Based on a study conducted between 1995-2014 by Samir Kapadia, the Section Head of Interventional Cardiology at The Cleveland Clinic and his team, it has been concluded that young and obese Americans are more likely to suffer from a heart attack. This study covered around 4,000 STEMI patients who were treated at the Cleveland Clinic during the course of two decades. 42.5 percent of these patients suffered from anterior STEMI and 57.5 percent of them with inferior STEMI.
According to this study, the average age of Americans suffered from lethal heart attacks has come down from 64 to 60 and the percentage of such patients who are obese has climbed from 31 to 40 percent. An increase of 7 percent has been witnessed in the heart attack patients who also suffer from diabetes, and an increase from 55 percent to 80 percent has been seen in the ones for whom persistently high blood pressure has preceded a heart attack.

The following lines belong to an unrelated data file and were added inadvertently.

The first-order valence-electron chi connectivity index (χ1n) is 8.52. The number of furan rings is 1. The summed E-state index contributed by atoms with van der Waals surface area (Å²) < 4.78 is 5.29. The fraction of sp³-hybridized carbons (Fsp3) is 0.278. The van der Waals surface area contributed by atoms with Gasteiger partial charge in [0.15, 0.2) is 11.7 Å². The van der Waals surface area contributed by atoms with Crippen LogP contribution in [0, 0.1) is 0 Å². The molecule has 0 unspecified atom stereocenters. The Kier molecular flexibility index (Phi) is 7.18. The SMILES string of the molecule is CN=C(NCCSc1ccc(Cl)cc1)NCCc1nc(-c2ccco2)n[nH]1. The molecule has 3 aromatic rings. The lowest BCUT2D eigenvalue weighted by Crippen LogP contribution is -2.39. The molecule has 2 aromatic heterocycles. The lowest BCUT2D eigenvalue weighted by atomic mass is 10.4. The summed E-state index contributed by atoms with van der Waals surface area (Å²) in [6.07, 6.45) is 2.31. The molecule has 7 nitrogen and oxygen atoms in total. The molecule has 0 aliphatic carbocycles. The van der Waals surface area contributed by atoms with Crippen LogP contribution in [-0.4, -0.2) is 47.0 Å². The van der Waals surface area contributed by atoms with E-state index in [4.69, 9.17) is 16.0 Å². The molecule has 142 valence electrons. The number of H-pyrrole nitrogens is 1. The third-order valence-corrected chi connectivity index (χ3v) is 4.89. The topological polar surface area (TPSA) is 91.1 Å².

The same study has also concluded that a large number of the heart attack patients are smokers, and many of them suffer from Chronic Obstructive Pulmonary Disease. The results of this study will be presented on April 4 in Chicago at the scientific session of the American College of Cardiology.
— Health magazine (@goodhealth) March 25, 2016
Samir Kapadia is extremely happy with the progress that medical science has made against the heart disease, but he feels that there is a lot that still needs to be done for the prevention of heart attacks, and since they have a realistic possibility of being fatal, his research and opinion should not be ignored. In this regard, he has formally stated, “On the whole, the medical community has done an outstanding job of improving treatments for heart disease, but this study shows that we have to do better on the prevention side. When people come for routine checkups, it is critical to stress the importance of reducing risk factors through weight reduction, eating a healthy diet and being physically active. Prevention must be kept in the forefront of primary care. Cardiac health is not just dependent on the cardiologist. The primary care physicians and the patient need to take ownership of this problem.”